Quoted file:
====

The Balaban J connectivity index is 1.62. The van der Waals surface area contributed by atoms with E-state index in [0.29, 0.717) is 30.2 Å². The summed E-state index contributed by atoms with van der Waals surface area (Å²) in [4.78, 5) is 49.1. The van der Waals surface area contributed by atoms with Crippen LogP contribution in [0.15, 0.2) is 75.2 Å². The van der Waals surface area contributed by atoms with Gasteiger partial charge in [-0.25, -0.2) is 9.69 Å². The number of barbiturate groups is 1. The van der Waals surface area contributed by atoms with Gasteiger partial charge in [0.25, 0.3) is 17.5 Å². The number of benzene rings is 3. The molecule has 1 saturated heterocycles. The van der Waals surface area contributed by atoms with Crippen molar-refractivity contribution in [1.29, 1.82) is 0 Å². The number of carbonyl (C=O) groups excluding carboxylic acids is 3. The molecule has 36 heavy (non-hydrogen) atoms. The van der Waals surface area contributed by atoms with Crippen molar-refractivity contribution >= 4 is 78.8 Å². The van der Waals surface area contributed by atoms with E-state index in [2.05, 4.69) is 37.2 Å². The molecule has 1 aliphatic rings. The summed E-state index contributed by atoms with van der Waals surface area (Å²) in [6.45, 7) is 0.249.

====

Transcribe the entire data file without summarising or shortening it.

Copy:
The Balaban J connectivity index is 1.62. The van der Waals surface area contributed by atoms with E-state index in [0.29, 0.717) is 30.2 Å². The summed E-state index contributed by atoms with van der Waals surface area (Å²) in [4.78, 5) is 49.1. The van der Waals surface area contributed by atoms with Crippen LogP contribution in [0.15, 0.2) is 75.2 Å². The van der Waals surface area contributed by atoms with Gasteiger partial charge in [-0.25, -0.2) is 9.69 Å². The number of barbiturate groups is 1. The van der Waals surface area contributed by atoms with Gasteiger partial charge in [0.25, 0.3) is 17.5 Å². The number of benzene rings is 3. The molecule has 1 saturated heterocycles. The van der Waals surface area contributed by atoms with Crippen molar-refractivity contribution in [1.29, 1.82) is 0 Å². The number of carbonyl (C=O) groups excluding carboxylic acids is 3. The molecule has 36 heavy (non-hydrogen) atoms. The van der Waals surface area contributed by atoms with Crippen molar-refractivity contribution >= 4 is 78.8 Å². The van der Waals surface area contributed by atoms with E-state index in [2.05, 4.69) is 37.2 Å². The molecule has 1 aliphatic rings. The summed E-state index contributed by atoms with van der Waals surface area (Å²) in [6.45, 7) is 0.249.